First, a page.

A rather understated, but wonderfully rich contribution to The HBR List was made by Judith Donath as long ago as 2008. Called 'Giving Avatars Emote Control', the article observes that avatars (as used in Second Life, for example), have limited expressiveness. Well, we knew that. They currently offer one or more representations of ourselves, which may be wildly different in age, gender and appearance from our First Life selves. That's already fun and interesting and raises questions about how we feel about other people, who know our First Life selves, seeing the types of persona that we choose for our Second Life selves. But, of course, as Bailenson et al. have noted, our avatars can really only represent what's going on for us emotionally insofar as we choose to have them say things.
Current research is going in two directions. First, it's looking at ways of having our avatars represent our emotions visually, so that we can, for example, cue our avatar to look recognisably angry if we tell it to. There's lots of research on this and Marc Fabri has written a thesis on the subject. Actually, because we control it, this is called performative representation. We can pretend to be angry, or not to be.
The second direction is towards finding ways of having our 'interior-form' avatars automatically represent our emotions by measuring what's going on with our skin, with our bodies and in our minds (changes of temperature, heart rate, neurochemical and electrical activity, etc.).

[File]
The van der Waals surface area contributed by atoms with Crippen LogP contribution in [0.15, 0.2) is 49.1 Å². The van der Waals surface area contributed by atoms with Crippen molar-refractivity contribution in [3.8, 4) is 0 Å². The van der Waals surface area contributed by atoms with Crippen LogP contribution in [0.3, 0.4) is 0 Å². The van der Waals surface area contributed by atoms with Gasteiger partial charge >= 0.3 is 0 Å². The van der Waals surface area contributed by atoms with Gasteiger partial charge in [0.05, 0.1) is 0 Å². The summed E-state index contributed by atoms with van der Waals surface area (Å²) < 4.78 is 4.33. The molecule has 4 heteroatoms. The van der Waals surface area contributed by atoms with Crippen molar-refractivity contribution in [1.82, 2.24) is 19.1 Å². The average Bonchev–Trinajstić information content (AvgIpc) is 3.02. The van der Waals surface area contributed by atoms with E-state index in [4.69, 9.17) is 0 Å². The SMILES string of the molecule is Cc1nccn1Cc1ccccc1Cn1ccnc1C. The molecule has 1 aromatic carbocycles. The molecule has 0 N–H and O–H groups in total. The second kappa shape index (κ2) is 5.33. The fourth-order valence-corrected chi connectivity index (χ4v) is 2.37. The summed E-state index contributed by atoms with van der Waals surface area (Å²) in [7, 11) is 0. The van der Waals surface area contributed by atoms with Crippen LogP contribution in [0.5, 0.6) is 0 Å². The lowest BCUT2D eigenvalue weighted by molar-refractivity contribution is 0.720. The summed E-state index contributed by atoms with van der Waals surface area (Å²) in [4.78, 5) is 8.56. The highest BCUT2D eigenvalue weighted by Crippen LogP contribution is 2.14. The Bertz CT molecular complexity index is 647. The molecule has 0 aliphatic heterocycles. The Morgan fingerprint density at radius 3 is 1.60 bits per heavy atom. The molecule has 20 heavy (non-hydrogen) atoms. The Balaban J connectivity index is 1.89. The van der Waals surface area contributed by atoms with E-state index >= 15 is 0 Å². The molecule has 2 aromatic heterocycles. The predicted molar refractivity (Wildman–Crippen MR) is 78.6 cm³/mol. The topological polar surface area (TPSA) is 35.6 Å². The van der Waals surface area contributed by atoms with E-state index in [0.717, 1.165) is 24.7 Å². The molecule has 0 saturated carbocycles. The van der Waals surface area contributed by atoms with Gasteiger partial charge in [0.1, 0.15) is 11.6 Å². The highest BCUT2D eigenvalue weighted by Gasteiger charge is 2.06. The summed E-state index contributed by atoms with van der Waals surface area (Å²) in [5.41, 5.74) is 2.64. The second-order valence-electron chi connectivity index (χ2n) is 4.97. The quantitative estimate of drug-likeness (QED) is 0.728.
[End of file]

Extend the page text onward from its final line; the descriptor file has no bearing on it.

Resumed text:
As Judith Donath says, this opens up all sorts of possibilities in situations like teamwork and negotiation. We could, of course, select different levels of self-disclosure, but it would be apparent to others which level we had chosen. She could have gone on to speculate about further applications. In a trial or criminal investigation, the judge or investigator might get more and better information from an interior-form avatar than from the human being. The same could be true in an interview or a performance review. Or in a late-night conversation between husband and wife. Parenting might be transformed if the avatar of the 'but Mum, she started it by pinching me' child could be interrogated. And so, a staple of science fiction writing - telepathy - as exemplified in Alfred Bester's The Demolished Man seems to become a possible reality.
At first sight, this possible reality seems to lead towards something like a tighter police state, a more rigid hierarchy and so on, where those in power can see what we're thinking as well as what we're doing. But research is already showing how it could lead to more productive phobia therapy and better help for people with autism. Might it generate more honesty and openness, to the point where relationships of all sorts were more fruitful when conducted between the participants' fully self-disclosing avatars than between their First Life selves?
[Update, Brain Computer Interfacing -- BCI -- may have quite a lot to contribute to this. Neurobonkers explains. See the link below.]
Credits and references:
Jeremy Bailenson, Dan Merget, Nick Yee and Ralph Schroeder
Judith Donath (go to p.31)
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